riverfront redevelopment, the Gallup campus, the National Park Service regional headquarters, the

First National Business Park, One Pacific Place, the FBI’s new regional headquarters, and Kiewit

University, to name a few.

With that track record, Noddle said, Applied Underwriters had faith Noddle Companies

would deliver.

“Applied’s leadership said, ‘Let’s develop this together,’ and they had the patience, the

means, and most importantly the vision and desire to do it. And so they are a client, a

partner, and what I call a sponsor, and it’s a great relationship.”

Other decision makers also bought into Noddle Companies proven track record.

“When we looked at the various organizations, entities, and boards that needed to

provide an approval, there was a high level of trust there.”

Having a longtime partner in First National Bank helps.

“We were a borrower and then the master developer of its business park,” Noddle said.

“We built their building and garage. That led to us assembling all the land and relocating all

the businesses for the First National Tower,parking structures and child development center.

“What’s neat about it is that we’re a vendor and a client. We have a few of those relationships,

but none quite as significant or as strong as First. You learn a lot about somebody when they

make a presentation in the boardroom and advise you to think through a project.”

Noddle said it’s no accident these deeply rooted relationships extend over decades.

“It’s common cultures, business philosophies, ethics, commitment to the community – all of

the above.”

“I think our (company) culture and philosophy is fundamentally the same. The types of

projects we work on and the conditions under which we work are so much different than

before. But we’ve been able to maintain our fundamentals: our desire to own things

long-term,to make a difference in the community, to do business with our neighbors and to

take a lot of pride in our work.

“Particularly the mixed-use or larger projects are places for the community to use and live,

work, play, learn. And so you’re looking beyond just a simple investment, and well beyond

just one building. You’re looking at an entire area and what can it be, what can it do and how

can it serve the community.”

He concedes his lean team is in an enviable position.

“We’re really lucky to work on, partly own, and continue our involvement with projects that I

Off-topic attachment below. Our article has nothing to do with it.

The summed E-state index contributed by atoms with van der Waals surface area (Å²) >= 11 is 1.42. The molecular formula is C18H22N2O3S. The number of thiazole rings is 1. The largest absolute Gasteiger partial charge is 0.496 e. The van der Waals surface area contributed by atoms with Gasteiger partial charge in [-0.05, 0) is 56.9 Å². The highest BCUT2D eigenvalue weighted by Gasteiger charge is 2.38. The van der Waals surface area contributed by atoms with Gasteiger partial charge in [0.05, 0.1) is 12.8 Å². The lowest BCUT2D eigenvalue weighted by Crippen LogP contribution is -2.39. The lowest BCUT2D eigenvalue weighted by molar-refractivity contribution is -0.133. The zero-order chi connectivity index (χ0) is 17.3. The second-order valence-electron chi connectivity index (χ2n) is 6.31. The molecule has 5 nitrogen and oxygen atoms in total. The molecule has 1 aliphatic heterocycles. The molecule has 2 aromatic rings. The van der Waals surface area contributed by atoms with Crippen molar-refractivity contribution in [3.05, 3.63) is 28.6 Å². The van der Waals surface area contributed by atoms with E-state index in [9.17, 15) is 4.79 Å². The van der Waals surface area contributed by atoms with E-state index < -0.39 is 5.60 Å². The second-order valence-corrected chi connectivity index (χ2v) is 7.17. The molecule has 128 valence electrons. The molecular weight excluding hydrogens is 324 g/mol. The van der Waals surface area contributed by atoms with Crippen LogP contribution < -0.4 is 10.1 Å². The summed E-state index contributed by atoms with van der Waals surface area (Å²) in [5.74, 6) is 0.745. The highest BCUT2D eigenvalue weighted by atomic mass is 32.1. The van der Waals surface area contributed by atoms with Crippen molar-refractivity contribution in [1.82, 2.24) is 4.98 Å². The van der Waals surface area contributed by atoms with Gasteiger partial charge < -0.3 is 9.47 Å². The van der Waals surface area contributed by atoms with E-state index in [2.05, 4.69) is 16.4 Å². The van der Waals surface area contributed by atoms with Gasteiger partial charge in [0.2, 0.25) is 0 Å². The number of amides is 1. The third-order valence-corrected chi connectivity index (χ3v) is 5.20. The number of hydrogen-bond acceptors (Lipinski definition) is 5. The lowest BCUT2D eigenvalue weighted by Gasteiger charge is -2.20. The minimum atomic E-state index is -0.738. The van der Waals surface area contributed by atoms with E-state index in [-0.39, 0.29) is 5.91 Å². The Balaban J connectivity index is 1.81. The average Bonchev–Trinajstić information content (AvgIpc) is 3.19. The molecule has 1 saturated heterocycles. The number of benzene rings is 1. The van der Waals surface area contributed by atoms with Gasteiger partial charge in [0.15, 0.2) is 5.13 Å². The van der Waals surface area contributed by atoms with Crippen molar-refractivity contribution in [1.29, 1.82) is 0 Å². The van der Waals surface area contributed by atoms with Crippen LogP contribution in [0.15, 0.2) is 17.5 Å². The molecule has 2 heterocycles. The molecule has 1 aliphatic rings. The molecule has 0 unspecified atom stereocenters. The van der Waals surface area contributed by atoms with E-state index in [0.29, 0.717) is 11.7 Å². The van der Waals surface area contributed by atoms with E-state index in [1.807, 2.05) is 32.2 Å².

think truly have changed how we live and work in this community.

“And all the while, we have an operating portfolio in 11 states, so we’re busy everywhere.”

Wherever new growth opportunities emerge, Noddle Companies stays poised and nimble to

act.

“We keep our eyes open.”

One plus one equals three for White Lotus Group


One plus one equals three for White Lotus Group

by Leo Adam Biga
leoadam.biga@morningsky.com

White Lotus Group CEO Arun Agarwal likes to say his Omaha real estate development company has a simple business plan:

“One plus one equals three.”

This win-win-win, sum-greater-than-parts philosophy works for the vertically integrated firm that optimizes design, financing, implementation, delivery and operation of complex or re-purposed real estate assets.

The growing company does projects in various business segments, from the downtown signature hospitality project that is Hotel Deco to the Nebraska Realty’s corporate headquarters office at 17117 Burt Street. Its portfolio of mixed-used projects in five states focuses on value adds fulfilling social-community needs.

30 Metro Place is an example. The $20 million development on the former site of a beloved Omaha eatery, Mr. C’s, will serve the Metropolitan Community College Fort Omaha campus, where three new buildings have risen across the street. Together with MCC’s $90 million buildout and the $88 million Highlander Village taking shape a mile south, Metro Place is woven into the North O redevelopment fabric.

The five-story, 113,000-square-foot mixed-use Metro Place will feature 110 affordable apartment units, a retail space, a health and wellness component and connectivity hubs. The City of Omaha stamped its approval on $1 million in tax increment financing for the project.

“What we’ve really tried to do is make this consistent with the college,” Agarwal said. “It’s really meant to be a stakeholders building in the sense it should work for the college as the major anchor in the area, and of course, still be a site utilized by the rest of the community. So we wanted to blend it in as much as we possibly could.”